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  • Writer's pictureDignified Children Blog

‘Learning-By-Doing’: Our fun & effective approach to education

Time after time our team hears the same thing from children attending our triannual camps and school programme. And that is how much more they learn during their time with us. Be it music class, arts and crafts or reading practice...they get so much more out of getting involved and interacting with teachers and other classmates alike. And this is especially true of the children with pre-existing learning difficulties. Instead of trying to learn in a traditional classroom with little support, our ‘learning-by-doing’ approach gives them the opportunity to learn in a supportive and caring environment.

Fast forward to our most recent camp last month! During the week-long retreat every child was encouraged to have a go at each of the activities on offer. Through active participation each child seemed more engaged and appeared to absorb and remember what they had learned much more easily. And in both the classroom and field based activities they seemed to learn from each other as well as the teachers. This seems to have also been noticed by the Whitby School in Connecticut who have found “that play can help enrich learning and develop key skills such as inquiry, expression, experimentation and teamwork”. It was for this reason we offered a specific variety of activities using our ‘learning-by-doing’ approach during the camp.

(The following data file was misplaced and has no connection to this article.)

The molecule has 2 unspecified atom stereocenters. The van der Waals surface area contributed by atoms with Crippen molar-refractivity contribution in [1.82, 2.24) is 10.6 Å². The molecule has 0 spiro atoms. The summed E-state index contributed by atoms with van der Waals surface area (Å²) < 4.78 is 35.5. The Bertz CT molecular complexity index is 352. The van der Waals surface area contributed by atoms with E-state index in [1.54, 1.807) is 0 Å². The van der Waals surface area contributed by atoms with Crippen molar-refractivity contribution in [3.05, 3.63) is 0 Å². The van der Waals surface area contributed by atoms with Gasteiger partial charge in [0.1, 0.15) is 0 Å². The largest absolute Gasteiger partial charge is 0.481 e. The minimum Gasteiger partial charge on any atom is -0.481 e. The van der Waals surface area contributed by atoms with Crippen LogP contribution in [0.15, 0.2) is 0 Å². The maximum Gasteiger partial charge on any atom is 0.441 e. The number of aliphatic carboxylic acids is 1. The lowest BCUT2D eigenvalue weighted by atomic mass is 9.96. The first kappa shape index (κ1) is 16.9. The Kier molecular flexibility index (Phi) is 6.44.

Then there is our after-school programme in disadvantaged communities like Tambaya and Korogocho. In these poverty-stricken areas where the pressure to drop out of education is the greatest, our approach has worked spectacularly well. The children who have participated in this education initiative have spoken about how they have benefited from the personalised approach that ‘learning-by-doing’ provides them. In fact, according to Lifehack, “the personal connection is more important as it encourages exploration and curiosity from learners”. And in the long-run this method has encouraged scores of children to remain in school for longer, which has given them a fighting chance of breaking the cycle of poverty they have experienced for their entire lives to-date!

Find out more about our work here.

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